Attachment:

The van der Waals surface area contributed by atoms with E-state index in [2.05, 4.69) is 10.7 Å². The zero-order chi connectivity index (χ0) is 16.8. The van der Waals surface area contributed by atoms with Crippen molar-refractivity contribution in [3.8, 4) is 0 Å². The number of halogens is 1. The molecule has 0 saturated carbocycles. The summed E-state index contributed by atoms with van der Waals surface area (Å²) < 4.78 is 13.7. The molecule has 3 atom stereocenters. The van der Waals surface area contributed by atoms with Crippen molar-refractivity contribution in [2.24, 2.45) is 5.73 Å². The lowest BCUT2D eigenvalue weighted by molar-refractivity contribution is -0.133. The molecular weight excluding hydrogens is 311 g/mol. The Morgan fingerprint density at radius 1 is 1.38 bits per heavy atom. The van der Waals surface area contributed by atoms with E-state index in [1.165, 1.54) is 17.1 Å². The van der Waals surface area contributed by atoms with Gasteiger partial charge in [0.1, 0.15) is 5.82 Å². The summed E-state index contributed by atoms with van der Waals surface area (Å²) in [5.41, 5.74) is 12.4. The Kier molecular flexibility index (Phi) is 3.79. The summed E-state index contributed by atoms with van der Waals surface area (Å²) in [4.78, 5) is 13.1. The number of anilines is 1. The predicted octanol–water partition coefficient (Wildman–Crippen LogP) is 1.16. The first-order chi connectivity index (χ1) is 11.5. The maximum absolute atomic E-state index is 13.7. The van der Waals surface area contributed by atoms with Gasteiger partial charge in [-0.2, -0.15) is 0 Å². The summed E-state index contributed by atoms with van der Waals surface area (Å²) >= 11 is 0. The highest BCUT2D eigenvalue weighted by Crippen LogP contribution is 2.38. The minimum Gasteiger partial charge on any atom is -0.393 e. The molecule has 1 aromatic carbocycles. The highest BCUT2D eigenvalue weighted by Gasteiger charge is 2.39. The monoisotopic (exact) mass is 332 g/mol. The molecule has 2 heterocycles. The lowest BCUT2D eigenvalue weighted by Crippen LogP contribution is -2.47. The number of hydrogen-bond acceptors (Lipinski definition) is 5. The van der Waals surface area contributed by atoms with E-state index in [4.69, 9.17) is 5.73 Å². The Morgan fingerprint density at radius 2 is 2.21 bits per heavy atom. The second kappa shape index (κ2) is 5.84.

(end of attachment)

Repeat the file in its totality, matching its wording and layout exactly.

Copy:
The van der Waals surface area contributed by atoms with E-state index in [2.05, 4.69) is 10.7 Å². The zero-order chi connectivity index (χ0) is 16.8. The van der Waals surface area contributed by atoms with Crippen molar-refractivity contribution in [3.8, 4) is 0 Å². The number of halogens is 1. The molecule has 0 saturated carbocycles. The summed E-state index contributed by atoms with van der Waals surface area (Å²) < 4.78 is 13.7. The molecule has 3 atom stereocenters. The van der Waals surface area contributed by atoms with Crippen molar-refractivity contribution in [2.24, 2.45) is 5.73 Å². The lowest BCUT2D eigenvalue weighted by molar-refractivity contribution is -0.133. The molecular weight excluding hydrogens is 311 g/mol. The Morgan fingerprint density at radius 1 is 1.38 bits per heavy atom. The van der Waals surface area contributed by atoms with E-state index in [1.165, 1.54) is 17.1 Å². The van der Waals surface area contributed by atoms with Gasteiger partial charge in [0.1, 0.15) is 5.82 Å². The summed E-state index contributed by atoms with van der Waals surface area (Å²) in [5.41, 5.74) is 12.4. The Kier molecular flexibility index (Phi) is 3.79. The summed E-state index contributed by atoms with van der Waals surface area (Å²) in [4.78, 5) is 13.1. The number of anilines is 1. The predicted octanol–water partition coefficient (Wildman–Crippen LogP) is 1.16. The first-order chi connectivity index (χ1) is 11.5. The maximum absolute atomic E-state index is 13.7. The van der Waals surface area contributed by atoms with Gasteiger partial charge in [-0.2, -0.15) is 0 Å². The summed E-state index contributed by atoms with van der Waals surface area (Å²) >= 11 is 0. The highest BCUT2D eigenvalue weighted by Crippen LogP contribution is 2.38. The minimum Gasteiger partial charge on any atom is -0.393 e. The molecule has 1 aromatic carbocycles. The highest BCUT2D eigenvalue weighted by Gasteiger charge is 2.39. The monoisotopic (exact) mass is 332 g/mol. The molecule has 2 heterocycles. The lowest BCUT2D eigenvalue weighted by Crippen LogP contribution is -2.47. The number of hydrogen-bond acceptors (Lipinski definition) is 5. The van der Waals surface area contributed by atoms with E-state index in [4.69, 9.17) is 5.73 Å². The Morgan fingerprint density at radius 2 is 2.21 bits per heavy atom. The second kappa shape index (κ2) is 5.84.